They call soccer the beautiful game, and when we watch Ronaldo doing things on the pitch that no earthly being should be allowed to, we understand why.
And yet, to me, it’s not so much the ungodly talent of the superstars that makes the sport such a pleasure to watch, but more the beating heart of the match itself. The slow, ordinary rhythms that come between the highlight plays. The tidal, life-like forces that propel a team toward its goal and the equally strong counter-forces that prevail from the opposite direction.
Watching a good match, I get the sense that the gameplay exists unto itself — that the players are merely agents to it. Soccer is a simple sport. One ball, forty-four feet, two goals, and grass. There’s nothing preventing the living soul of the game from speaking to us directly. We see this and feel this, and we (or at least I) say soccer is the beautiful sport.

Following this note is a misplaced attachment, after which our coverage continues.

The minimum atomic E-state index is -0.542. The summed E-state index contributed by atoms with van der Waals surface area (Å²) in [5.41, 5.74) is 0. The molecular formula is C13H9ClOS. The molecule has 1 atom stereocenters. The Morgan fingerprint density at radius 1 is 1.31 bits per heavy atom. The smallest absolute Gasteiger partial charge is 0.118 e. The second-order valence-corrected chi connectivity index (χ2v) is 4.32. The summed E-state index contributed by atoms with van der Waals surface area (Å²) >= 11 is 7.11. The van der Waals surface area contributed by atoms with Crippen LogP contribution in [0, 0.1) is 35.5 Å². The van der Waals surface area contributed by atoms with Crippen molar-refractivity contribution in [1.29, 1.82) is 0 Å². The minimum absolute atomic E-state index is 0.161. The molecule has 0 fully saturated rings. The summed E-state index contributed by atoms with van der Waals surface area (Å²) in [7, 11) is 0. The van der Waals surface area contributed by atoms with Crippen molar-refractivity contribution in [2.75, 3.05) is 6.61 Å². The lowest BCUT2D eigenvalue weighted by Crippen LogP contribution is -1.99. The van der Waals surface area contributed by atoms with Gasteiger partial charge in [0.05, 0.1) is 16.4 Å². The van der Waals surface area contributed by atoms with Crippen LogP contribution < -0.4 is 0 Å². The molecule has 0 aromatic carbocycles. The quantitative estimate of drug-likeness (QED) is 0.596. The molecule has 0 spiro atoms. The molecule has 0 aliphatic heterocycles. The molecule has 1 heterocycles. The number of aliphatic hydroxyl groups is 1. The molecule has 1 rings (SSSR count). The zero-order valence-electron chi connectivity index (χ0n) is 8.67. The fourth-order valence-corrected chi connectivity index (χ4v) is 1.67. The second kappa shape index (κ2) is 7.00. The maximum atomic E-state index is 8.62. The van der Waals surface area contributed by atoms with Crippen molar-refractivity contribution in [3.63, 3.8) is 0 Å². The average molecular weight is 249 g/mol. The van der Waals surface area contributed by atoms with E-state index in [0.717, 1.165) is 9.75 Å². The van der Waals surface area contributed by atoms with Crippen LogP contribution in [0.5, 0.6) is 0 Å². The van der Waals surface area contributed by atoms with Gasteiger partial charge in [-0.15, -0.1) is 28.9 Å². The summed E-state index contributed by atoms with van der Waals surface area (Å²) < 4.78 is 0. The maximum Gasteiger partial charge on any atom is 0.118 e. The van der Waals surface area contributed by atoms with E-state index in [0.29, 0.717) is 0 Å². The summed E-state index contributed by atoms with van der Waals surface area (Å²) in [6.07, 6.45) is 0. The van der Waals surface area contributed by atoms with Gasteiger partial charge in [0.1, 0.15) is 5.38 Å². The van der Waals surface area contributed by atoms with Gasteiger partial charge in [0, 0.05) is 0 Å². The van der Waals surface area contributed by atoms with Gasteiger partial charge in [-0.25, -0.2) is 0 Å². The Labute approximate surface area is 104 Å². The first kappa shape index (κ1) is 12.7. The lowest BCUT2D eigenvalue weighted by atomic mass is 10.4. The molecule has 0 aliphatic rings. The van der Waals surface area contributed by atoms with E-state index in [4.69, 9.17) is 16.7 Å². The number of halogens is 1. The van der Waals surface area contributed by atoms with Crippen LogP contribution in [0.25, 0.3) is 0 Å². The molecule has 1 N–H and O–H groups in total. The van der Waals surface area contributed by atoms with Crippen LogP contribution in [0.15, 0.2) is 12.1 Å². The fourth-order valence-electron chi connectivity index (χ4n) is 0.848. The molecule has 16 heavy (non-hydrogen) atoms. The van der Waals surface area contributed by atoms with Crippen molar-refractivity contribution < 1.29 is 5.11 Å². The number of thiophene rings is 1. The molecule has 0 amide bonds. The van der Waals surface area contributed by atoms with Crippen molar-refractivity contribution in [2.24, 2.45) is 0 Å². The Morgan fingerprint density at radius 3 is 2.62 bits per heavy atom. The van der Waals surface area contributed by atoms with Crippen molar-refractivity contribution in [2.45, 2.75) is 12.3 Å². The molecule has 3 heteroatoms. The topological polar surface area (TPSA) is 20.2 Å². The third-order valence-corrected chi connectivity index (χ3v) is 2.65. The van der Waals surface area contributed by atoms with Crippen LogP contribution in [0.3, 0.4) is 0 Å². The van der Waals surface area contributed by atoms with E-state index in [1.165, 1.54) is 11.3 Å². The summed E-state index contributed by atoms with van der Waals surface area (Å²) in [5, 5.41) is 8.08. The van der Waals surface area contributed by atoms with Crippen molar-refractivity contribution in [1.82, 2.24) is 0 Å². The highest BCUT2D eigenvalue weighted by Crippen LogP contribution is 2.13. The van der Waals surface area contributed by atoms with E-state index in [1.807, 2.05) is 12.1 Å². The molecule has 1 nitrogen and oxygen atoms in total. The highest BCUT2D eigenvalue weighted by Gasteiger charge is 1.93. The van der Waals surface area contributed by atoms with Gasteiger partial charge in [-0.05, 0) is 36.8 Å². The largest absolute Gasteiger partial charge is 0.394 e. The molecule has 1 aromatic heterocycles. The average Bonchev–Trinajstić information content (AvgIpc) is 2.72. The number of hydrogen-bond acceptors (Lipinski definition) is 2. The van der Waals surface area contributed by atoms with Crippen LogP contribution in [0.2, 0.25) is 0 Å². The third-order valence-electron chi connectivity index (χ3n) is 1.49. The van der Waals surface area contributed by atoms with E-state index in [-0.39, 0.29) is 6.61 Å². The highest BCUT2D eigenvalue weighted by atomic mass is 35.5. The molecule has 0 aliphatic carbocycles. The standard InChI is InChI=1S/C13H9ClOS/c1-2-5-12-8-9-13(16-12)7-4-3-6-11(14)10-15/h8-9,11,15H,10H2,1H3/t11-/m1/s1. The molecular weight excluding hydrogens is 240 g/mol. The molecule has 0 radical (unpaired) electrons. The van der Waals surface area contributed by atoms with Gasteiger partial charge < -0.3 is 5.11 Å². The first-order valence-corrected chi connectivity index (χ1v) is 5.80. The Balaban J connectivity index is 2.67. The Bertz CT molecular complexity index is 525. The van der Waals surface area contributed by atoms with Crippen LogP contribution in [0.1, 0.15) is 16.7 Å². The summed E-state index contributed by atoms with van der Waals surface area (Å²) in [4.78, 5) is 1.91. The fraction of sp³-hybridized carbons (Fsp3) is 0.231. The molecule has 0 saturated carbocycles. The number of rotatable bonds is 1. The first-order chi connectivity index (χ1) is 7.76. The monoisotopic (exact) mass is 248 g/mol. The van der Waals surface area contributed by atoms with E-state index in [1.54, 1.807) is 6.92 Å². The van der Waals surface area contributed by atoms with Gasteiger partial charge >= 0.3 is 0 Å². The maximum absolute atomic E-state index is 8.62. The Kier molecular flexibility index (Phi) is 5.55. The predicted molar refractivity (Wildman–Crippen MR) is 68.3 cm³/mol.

When I look at good C code, I feel the same way.
On slow days, I’ll poke around the kernel, sched.c, page_alloc.c, etc., and it very much feels like I’m peering in on a living thing. I can see the code steering the execution, the logic funneling the energy of the program, and even though I’m not a kernel hacker, I can almost get the gist of what I’m looking at simply by watching the way the code “moves”.
In other languages, the abstractions and sweet (if helpful) syntactic sugar that attend the code conceal the heartbeat. But in C, as in soccer, the quickening happens on the ground. A simple syntax, a smattering of keywords, an almost perfect description of a general Von Neumann machine. In C, the spirit of the program speaks to us directly. We see this and feel this, and we say —
C, the beautiful language.